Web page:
Saturday, September 30, 2017

Sports for Life

"Sports for Life" is a lifelong philosophy towards fitness which involves choosing sports that can be enjoyed for a lifetime at a level which can be sustained.

Throughout a lifetime, there are a large variety of physical opportunities available. They can range from participating in a soccer team, taking swimming lessons, cleaning a house, doing yard work, playing football, dancing, and oh so many more. Some of these activities have greater appeal to specific age groups, and some are much easier logistically to do at certain ages. One aspect of a Sport for Life philosophy is choosing sports and activities that can be enjoyed by a majority of ages groups.



Think about typical physical activities enjoyed by active adults. The list may include, biking, running, walking, hiking, swimming, dancing, skiing, and tennis. Most of these activities can be done individually with little special equipment. Kids can learn to do all of these things.

Team sports such as baseball and soccer have a definite role to play in the lives of children, but become more difficult to do on a regular basis as adults. These sports build camaraderie, are fun, promote fitness and should not be ignored. However, as we get older, we run out of time. Finding practice and game times that can accommodate all group members is near to impossible.

Another aspect of the Sports for Life lifestyle is participating in sports at a level that can be sustained. So often, people say, "I'm training for the X run. I really need to get in shape so I can complete it." Although it is natural to have periods of greater and lesser fitness throughout life, being generally fit is an excellent strategy. Instead of focusing on winning the race, the person with the Sports for Life attitude would focus on being able to complete it no matter the season. Depending on the person and sport, this could mean being able to run a 5 km race on any given day, or a 25 km race on a given day. The point is the sport and amount is sustainable for the participant.



Competitive sports offered by many schools are in direct conflict with this philosophy. Instead of training the kids to be fit for life and enjoy the sports they are mastering, kids are required to attend practices 4-5 days per week and train at high intensity levels. The short term desire to win is strong with both the kids and the leaders of the activities. Unfortunately, in addition to creating burn out, these levels can lead to injuries which can eliminate most fitness activities for months at a time. Over a lifetime, adults will look back on the days they played a sport and say, "I wish I was in good enough shape to do that." Where as if they were taught to enjoy the sport, they may continue to do it forever.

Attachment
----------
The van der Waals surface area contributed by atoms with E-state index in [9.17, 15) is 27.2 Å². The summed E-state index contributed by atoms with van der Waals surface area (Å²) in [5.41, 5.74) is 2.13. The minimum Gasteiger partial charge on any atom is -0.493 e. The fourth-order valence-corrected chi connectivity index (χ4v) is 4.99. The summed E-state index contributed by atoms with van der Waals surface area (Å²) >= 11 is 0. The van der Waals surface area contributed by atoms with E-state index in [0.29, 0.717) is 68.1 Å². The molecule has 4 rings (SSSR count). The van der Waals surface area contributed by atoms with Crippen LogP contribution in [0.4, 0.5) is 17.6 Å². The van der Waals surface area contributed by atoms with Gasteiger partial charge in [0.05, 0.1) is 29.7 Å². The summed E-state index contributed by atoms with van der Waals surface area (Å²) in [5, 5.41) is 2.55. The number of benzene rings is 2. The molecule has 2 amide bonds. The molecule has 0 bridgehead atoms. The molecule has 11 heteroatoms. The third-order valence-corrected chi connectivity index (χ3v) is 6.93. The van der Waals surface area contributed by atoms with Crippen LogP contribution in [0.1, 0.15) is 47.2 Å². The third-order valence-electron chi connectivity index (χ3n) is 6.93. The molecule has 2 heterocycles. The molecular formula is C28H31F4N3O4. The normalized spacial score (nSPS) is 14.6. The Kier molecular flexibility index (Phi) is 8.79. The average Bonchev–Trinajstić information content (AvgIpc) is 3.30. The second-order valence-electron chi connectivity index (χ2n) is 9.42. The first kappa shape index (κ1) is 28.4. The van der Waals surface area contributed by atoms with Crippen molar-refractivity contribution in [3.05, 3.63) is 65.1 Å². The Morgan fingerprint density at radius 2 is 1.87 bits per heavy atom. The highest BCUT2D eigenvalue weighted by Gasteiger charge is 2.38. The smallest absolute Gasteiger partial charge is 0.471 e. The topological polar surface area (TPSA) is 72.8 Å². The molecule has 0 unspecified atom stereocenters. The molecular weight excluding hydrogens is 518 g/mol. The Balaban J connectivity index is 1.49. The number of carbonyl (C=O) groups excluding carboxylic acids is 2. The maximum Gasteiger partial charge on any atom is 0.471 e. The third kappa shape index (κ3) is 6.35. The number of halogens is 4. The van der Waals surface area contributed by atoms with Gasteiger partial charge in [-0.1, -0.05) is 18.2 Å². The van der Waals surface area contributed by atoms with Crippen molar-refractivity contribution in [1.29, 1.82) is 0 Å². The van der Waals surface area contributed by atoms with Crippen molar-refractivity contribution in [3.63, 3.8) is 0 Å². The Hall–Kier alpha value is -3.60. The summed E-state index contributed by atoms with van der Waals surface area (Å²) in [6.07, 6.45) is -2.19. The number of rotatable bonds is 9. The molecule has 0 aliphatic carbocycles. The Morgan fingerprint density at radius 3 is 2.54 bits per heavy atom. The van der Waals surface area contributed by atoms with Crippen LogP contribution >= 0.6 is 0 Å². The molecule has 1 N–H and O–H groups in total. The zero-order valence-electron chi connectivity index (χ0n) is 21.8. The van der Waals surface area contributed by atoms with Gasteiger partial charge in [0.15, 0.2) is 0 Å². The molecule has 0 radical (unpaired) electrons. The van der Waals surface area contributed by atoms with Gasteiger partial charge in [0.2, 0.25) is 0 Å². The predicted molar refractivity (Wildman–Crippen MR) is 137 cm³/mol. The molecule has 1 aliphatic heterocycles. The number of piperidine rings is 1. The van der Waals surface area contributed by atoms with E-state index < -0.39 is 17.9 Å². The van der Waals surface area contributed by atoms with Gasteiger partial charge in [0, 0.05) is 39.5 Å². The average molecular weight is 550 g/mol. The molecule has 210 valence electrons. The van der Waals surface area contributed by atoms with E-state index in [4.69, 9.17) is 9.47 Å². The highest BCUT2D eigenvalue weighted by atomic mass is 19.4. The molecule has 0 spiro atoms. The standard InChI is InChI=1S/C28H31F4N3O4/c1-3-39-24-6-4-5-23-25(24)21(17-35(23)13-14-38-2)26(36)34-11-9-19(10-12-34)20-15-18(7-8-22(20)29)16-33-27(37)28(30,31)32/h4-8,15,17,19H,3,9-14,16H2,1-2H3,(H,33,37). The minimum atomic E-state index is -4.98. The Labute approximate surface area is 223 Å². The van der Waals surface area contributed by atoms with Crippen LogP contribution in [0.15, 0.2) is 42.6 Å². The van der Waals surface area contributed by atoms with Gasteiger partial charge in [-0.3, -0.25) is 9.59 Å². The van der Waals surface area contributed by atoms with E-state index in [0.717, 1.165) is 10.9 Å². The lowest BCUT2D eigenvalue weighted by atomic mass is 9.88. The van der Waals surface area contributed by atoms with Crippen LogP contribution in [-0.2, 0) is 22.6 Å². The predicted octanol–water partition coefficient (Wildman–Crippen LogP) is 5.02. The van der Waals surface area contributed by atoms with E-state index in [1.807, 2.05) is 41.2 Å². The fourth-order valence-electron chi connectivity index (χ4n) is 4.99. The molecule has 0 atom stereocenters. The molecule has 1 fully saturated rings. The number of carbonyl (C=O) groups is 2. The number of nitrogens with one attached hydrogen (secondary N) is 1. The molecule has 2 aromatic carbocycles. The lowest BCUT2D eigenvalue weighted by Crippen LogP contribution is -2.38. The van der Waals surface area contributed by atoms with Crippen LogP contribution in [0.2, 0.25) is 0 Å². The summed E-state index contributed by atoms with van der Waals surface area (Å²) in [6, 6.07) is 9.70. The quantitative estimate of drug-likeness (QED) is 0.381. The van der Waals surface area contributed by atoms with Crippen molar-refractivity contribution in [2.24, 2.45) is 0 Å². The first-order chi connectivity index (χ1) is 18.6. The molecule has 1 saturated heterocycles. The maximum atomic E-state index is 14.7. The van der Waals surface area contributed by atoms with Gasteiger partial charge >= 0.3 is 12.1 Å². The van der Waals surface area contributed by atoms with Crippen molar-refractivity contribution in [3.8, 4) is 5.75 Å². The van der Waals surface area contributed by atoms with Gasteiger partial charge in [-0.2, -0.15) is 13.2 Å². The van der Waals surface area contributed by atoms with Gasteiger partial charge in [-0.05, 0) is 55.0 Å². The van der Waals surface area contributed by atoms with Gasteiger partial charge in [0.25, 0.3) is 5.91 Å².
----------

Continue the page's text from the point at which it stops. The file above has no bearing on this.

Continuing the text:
Participating in family athletic activities and behavior modeling are the two major components of training kids to enjoy sports for life. When kids are young, going hiking as a family is easy to do. Kids don't need 10+ miles of trails. They will be happy with a mile long trail through the woods. Likewise, they don't need 100 mile bike rides, but riding bikes as a family will teach them that biking is something to always be enjoyed. This doesn't mean that kids shouldn't run on the playground, or ride bikes through the neighborhood. These activities are excellent for kids, but it is important for them to see that their adults enjoy these activities as well. Training kids to adopt a sport for life philosophy involves participating in the target sports with kids.

In addition to doing these activities with the kids, it's important for the adults to enjoy fitness on their own or with other adults. This is behavior modeling. When kids see their parents exercising each morning before work, they will grow up to do the same thing as adults. Instilling these behaviors at a young age results in healthy adults who enjoy activity.

The Sports for Life philosophy means learning to love fitness activities as children which can be enjoyed the entire life long. It also means enjoying these activities at a level which can be sustained. Not at levels that ramp up and ramp down to achieve certain goals such as finishing a really long running race. If you need to develop a PE program for your school, or are looking for a way to teach kids to be fit, I strongly suggest a Sports for Life philosophy.

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